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Department of Chemistry of Natural Compounds

List of available PhD theses

Approaches to the Total Synthesis of Fumiquinazoline-Based Pyrazinoquinazoline Alkaloids and Analogs

Department: Department of Chemistry of Natural Compounds, Faculty of Food and Biochemical Technology
Theses supervisor: Dr. habil. Ullrich Jahn

Annotation

In this project, short and bioinspired synthetic approaches to complex fumiquinazoline-based pyrazinoquinazoline alkaloids will be developed. The total syntheses will be modular and aimed at investigating their biological profiles in collaboration. Small focussed libraries of analogs are envisaged to complement the total syntheses of the natural products.

Approaches to the Total Synthesis of Glyantrypine-Based Pyrazinoquinazoline Alkaloids and Analogs

Department: Department of Chemistry of Natural Compounds, Faculty of Food and Biochemical Technology
Theses supervisor: Dr. habil. Ullrich Jahn

Annotation

In this project, short and bioinspired synthetic approaches to complex glyantrypine-based pyrazinoquinazoline alkaloids will be developed. The total syntheses will be modular and aimed at investigating their unknown biological profiles in collaboration. Small focussed libraries of analogs are envisaged to complement the total syntheses of the natural products.

Comprehensive approach to structural analysis of novel polycyclic diterpenes from termites

Department: Department of Chemistry of Natural Compounds, Faculty of Food and Biochemical Technology
Theses supervisor: Mgr. Pavlína Kyjaková, PhD.

Annotation

Termites are the group of insects with the richest repertoire of defensive chemicals. They are especially famous for the production of roughly one hundred different polycyclic diterpenes with variable topologies of double bonds combined with different oxygenated moieties attached to bi-, tri- and tetracyclic diterpene skeletons. In spite of the extensive quest for new termite diterpenes during the past decades, large part of their structural richness remains undiscovered. The proposed PhD. project focuses on chemical diversity of polycyclic diterpenes in the so-called Subulitermes group of species from South America, in which we recently unveiled an unexpected repertoire of diterpenes structures. The project will address the diterpene diversity as a tool for chemical taxonomy on the one hand, and an opportunity to fully identify structures of new and complex natural compounds on the other hand. The first goal will be to characterize individual species based on combination of characteristic chemical profiles with mitochondrial DNA sequences, to identify new species, to discriminate cryptic species, and ultimately to build phylogenetic hypotheses on their relationships. The knowledge on the overall diterpene diversity will serve as a basis for the second goal of the project, which will combine traditional analytical workflow with modern approaches and computational tools to fully characterize the molecular structures in a maximum of detected diterpenes.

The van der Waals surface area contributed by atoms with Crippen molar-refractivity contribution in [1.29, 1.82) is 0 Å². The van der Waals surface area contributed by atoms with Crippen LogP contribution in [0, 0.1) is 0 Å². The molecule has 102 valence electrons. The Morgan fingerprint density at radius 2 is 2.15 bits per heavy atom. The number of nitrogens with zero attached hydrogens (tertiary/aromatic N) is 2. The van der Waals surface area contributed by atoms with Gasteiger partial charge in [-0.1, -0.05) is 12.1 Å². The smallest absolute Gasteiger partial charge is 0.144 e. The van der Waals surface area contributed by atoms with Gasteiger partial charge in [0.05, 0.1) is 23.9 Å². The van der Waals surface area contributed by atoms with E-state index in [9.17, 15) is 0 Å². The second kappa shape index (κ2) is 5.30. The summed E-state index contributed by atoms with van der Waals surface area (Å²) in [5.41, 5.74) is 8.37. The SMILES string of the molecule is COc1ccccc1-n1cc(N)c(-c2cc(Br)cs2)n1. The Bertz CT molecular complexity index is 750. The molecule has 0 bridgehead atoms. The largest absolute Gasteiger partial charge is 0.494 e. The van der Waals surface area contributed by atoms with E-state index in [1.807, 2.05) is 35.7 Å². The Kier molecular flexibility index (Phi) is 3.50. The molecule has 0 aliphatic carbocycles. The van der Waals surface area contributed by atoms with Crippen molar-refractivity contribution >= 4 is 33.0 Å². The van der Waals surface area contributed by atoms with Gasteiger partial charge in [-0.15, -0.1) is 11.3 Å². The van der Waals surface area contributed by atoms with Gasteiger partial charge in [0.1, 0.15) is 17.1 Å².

Crystalline sponge method

Department: Department of Chemistry of Natural Compounds, Faculty of Food and Biochemical Technology
Theses supervisor: Ing. Tomáš Pluskal, Ph.D.

Annotation

Our lab combines cutting-edge experimental (e.g., LC-MS, metabolomics, RNA-seq) and computational (e.g., bioinformatics, molecular networking, machine learning) approaches to develop rapid, generally applicable workflows for the discovery and utilization of bioactive molecules derived from plants. We are looking for talented and motivated chemist with a strong experience in small molecule X-ray crystallography. The successful candidate for this position will be developing protocols for the “crystalline sponge” structure elucidation method and applying them to various plant natural products, particularly terpenes.